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Black Lives Matter marches to Capitol Hill to protest police killings

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As the nation reacted to Republican presidential nominee Donald Trump’s speech in Cleveland, a large protest marched through downtown Seattle and Capitol Hill Thursday to speak out against police violence toward the black community.

“I’m sick of white supremacy,” said one 19-year-old woman as the group of hundreds of marchers circled up for a session of statements at 12th and Pine in front of the East Precinct headquarters. “I’m mourning children I haven’t even conceived yet.”

“They see our skin as a weapon,” said another.

Thursday’s march had been organized for weeks by local Black Lives Matter activists following the killings of Philando Castile and Alton Sterling — two black men shot to death in two days by police — earlier this month. It started with a rally in Westlake and quickly was accompanied by a significant contingent of Seattle Police as the marchers took to the streets and intersections of downtown, blocking traffic and chanting. Law enforcement was staged at I-5 onramps during the protest but the streets around 12th and Pine were not blocked off by police near the precinct headquarters as they are for some protests and marches.

Protestors standing across the street from SPD’s East Precinct held a sign that read “No ‘good’ cops in a racist system.” CHS reported here on a Seattle proposal for a new bias-free policing law that would hold SPD officers to requirements laid out by a federal monitor as part of federal consent decree over excessive use of force practices against the department and make it easier for victims to report biased policing.

Thursday, the protesters arrived on Capitol Hill around 9 PM after hours of marching downtown. For around 30 minutes, marchers took turns at the bullhorn or called out what they had to say in the call and response style popularized during Occupy actions. Organizers urged people to come to the mic to tell their experiences, and speak out. The most enthusiastic applause of the night? When a young black child had a turn at the bullhorn and shouted, “Black lives matter!”

A block away, groups filled Cal Anderson on the hunt for Pokemon. Meanwhile on 12th Ave — because this is Capitol Hill 2016 — some of the cast of the Real World stood in the street away from the protest to watch and record video.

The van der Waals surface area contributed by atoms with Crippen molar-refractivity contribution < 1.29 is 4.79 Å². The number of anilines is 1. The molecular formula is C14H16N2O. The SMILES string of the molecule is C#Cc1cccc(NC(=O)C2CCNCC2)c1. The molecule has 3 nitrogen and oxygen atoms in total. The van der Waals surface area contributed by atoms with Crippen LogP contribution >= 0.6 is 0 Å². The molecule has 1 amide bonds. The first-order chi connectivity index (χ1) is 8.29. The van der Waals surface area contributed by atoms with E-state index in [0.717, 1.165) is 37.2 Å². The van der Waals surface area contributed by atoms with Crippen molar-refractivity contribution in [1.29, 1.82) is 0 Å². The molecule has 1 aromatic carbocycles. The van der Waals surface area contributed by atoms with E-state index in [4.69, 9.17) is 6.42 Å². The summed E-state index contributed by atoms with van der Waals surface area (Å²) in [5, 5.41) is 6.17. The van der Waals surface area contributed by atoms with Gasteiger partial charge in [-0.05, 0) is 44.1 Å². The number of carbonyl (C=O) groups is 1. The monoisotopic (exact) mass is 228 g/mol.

The 12th and Pine circle ended with a call for support for Block the Bunker, a campaign to stop construction of a new $160 million headquarters for Seattle’s North Precinct. Then the marchers headed back through the streets to downtown where the protest continued.

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9 thoughts on “Black Lives Matter marches to Capitol Hill to protest police killings” -- All CHS Comments are held for moderation before publishing

  1. The one banner is calling for ‘Justice for Mike Brown’? People of the earth: focus on is what you’re going to do prevent Mike Brown from happening again, not what you’re going to do to avenge his death or bring someone to justice for doing what you would have done in that situation.

    • But why shouldn’t cops be held accountable for their deadly mistakes and deliberate crimes the same as the rest of us citizens?

      That’s justice.

    • I agree with Damian’s comment: cops need to be held accountable same as the rest of us.

      One small, but concrete step in that direction is Initiative 873. It’s an initiative to the legislature (meaning it won’t go on the ballot unless the legislature fails to act) that makes it easier for prosecutors to prosecute police who use unwarranted deadly force. Right now, WA has the most regressive law in the nation on this front (according to Amnesty Int’l), making it next to impossible to deliver justice in cases like these.

      Dan Satterberg, the KC Prosecutor, and Ed Murray both support this initiative. I hope you do too. Please sign on when you see someone asking for signatures. Thanks.

    • It’s a good thing you’re here to explain protesting to people who, clearly, are more interested in opinions on their signs and banners, not so much on the messages contained therein.

    • Bff- Thank you for that info. Is there a timeline you can share about this initiative? Like what will happen when?

  2. This group paints with a very broad brush. There are indeed plenty of “good cops”….in fact, they are the majority. That’s not to say that bad cops shouldn’t be held accountable when they step over the line, and I fully support both the anti-bias policing proposal and Initiative 873.